Posted 06 October 2017
Herbex, an alternative health supplement company that attempted to stop the Advertising Standards Authority (ASA) ruling on its adverts, has released a press statement with several misleading claims. Herbex’s statement is at the bottom of this article.
About four years ago the ASA ruled against Herbex adverts that claimed that Appetite Control Tablets, Booster Eat Less and Attack the Fat Syrup reduced weight. Herbex estimated lossesof several million rand over a three-month period because it could not advertise products the ASA had ruled against. The consumer activist who lodged the complaint, Harris Steinman, described Herbex’s products as not having “a snowball’s chance of working”.
The Supreme Court of Appeal (SCA) made an order last week that was the product of negotiations between Herbex and the ASA. The order, with some minor caveats, restored the ASA’s powers that had been stripped by a High Court ruling of May last year. This was explained in a previous GroundUp article.
The order says that the ASA can rule on any advert, irrespective of whether the advertiser or publisher are ASA members. Their rulings, however, are only enforceable against members, but this is not new since the ASA’s decisions can, under the law, only bind its members. However since most of the country’s large publications abide by ASA decisions, if an advert by a non-member is found to be in breach of the code, that advert will usually be stopped from appearing in the mainstream press.
Herbex states that it is vindicated by the SCA settlement. While that’s a matter of opinion, the following is a matter of fact:
1. Herbex claims that the ASA masquerades as an organ of the state.
The ASA’s website has always stated that it is an independent body created by the marketing communications industry. Similarly, correspondence from the ASA does not contain any representations that the ASA is an organ of state or that it is empowered to regulate advertising through any law (with one narrow exception: electronic broadcasting, that isn’t relevant here). However, both the SCA and High Court orders required the ASA to amend their complaint letters to clarify that their processes are voluntary.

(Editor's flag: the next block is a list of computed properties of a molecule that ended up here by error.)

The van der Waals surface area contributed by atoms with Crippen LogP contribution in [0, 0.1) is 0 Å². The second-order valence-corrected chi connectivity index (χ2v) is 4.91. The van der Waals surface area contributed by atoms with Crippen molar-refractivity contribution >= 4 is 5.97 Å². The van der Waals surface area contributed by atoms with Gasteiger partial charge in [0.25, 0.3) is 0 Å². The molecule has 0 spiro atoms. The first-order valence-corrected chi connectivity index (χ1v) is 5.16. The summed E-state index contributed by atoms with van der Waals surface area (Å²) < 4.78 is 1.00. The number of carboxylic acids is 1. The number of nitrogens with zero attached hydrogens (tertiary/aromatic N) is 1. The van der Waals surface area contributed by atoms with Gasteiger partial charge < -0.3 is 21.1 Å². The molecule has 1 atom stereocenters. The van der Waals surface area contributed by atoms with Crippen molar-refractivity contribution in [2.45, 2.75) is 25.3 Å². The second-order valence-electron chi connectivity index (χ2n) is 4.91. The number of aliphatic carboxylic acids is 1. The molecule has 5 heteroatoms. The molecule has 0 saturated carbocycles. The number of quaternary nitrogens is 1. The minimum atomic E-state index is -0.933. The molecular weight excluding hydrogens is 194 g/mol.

GroundUp has viewed the letter that Herbex claimed misrepresented the ASA’s status. There is no claim by the ASA that it is a government agency or that it is exercising some power of state in adjudicating its complaints. The only ambiguous statement in the ASA’s correspondence is that “rulings must be adhered to until reversed”. As part of the settlement, the ASA has agreed to include wording that explicitly states that their rulings are not binding on non-members.
Herbex also says the ASA claimed to have received authority from the Medicines Control Council (MCC) to regulate advertising about medicines. While the High Court did find that there was a misrepresentation by the ASA on whether it was empowered by the MCC, these claims by the ASA were removed from the Advertising Code before the case was heard. The court actually found the ASA “misrepresentation” to be irrelevant to Herbex’s case. As a result, this was not part of the High Court or SCA orders.
2. Herbex’s statement leaves readers with the impression that the ASA cannot make rulings against it and that the ASA has no jurisdiction over any advertisements unless the advertiser and publisher are members.
This inaccuracy is, in part, due to Herbex omitting a key paragraph of the court order from its statement. The omitted paragraph makes it clear that the ASA is able to adjudicate and make rulings on any complaint, irrespective of whether the publisher or advertiser are members. However, these rulings are only binding on members. This has always been the case, and something that the ASA agreed even before the High Court decision.
3. Herbex’s statement claims that the ASA only appealed the High Court ruling because it was overly broad.
In fact the High Court ruling left the ASA powerless and unable to adjudicate any complaints unless both the publisher and advertiser were both members of the ASA. So if Herbex hypothetically advertised in the Sunday Times, the ASA would not be able to make a ruling on the advert, following the High Court decision, even though the Sunday Times abides by ASA rulings. This was an absurd situation (and in our view the High Court should have done better). The ASA’s appeal to the SCA was aimed at restoring the powers it held before the High Court decision so that the ASA could continue to ensure that consumers were not being subjected to false and misleading advertisements, at least in the mainstream media. The ASA’s appeal succeeded in that the settlement says the ASA can make rulings on any advert, though, as has always been the case, the rulings are only binding on members.
4. Herbex claims that the SCA held that it was substantially successful in the appeal proceedings.
The SCA, as explained in GroundUp’s article, stated that both parties had “achieved a measure of success”. This is the reason why each party was ordered to cover its own costs with no adverse cost order against the ASA.
Notably, the SCA order overturned the interdict that prevented the ASA from making rulings on complaints involving Herbex as well as allowing the ASA to place adverse rulings against any advertiser or publisher on its website. The ASA’s adverse rulings against Herbex are on its website. They are enforceable, in that ASA members will not be able to run these Herbex adverts.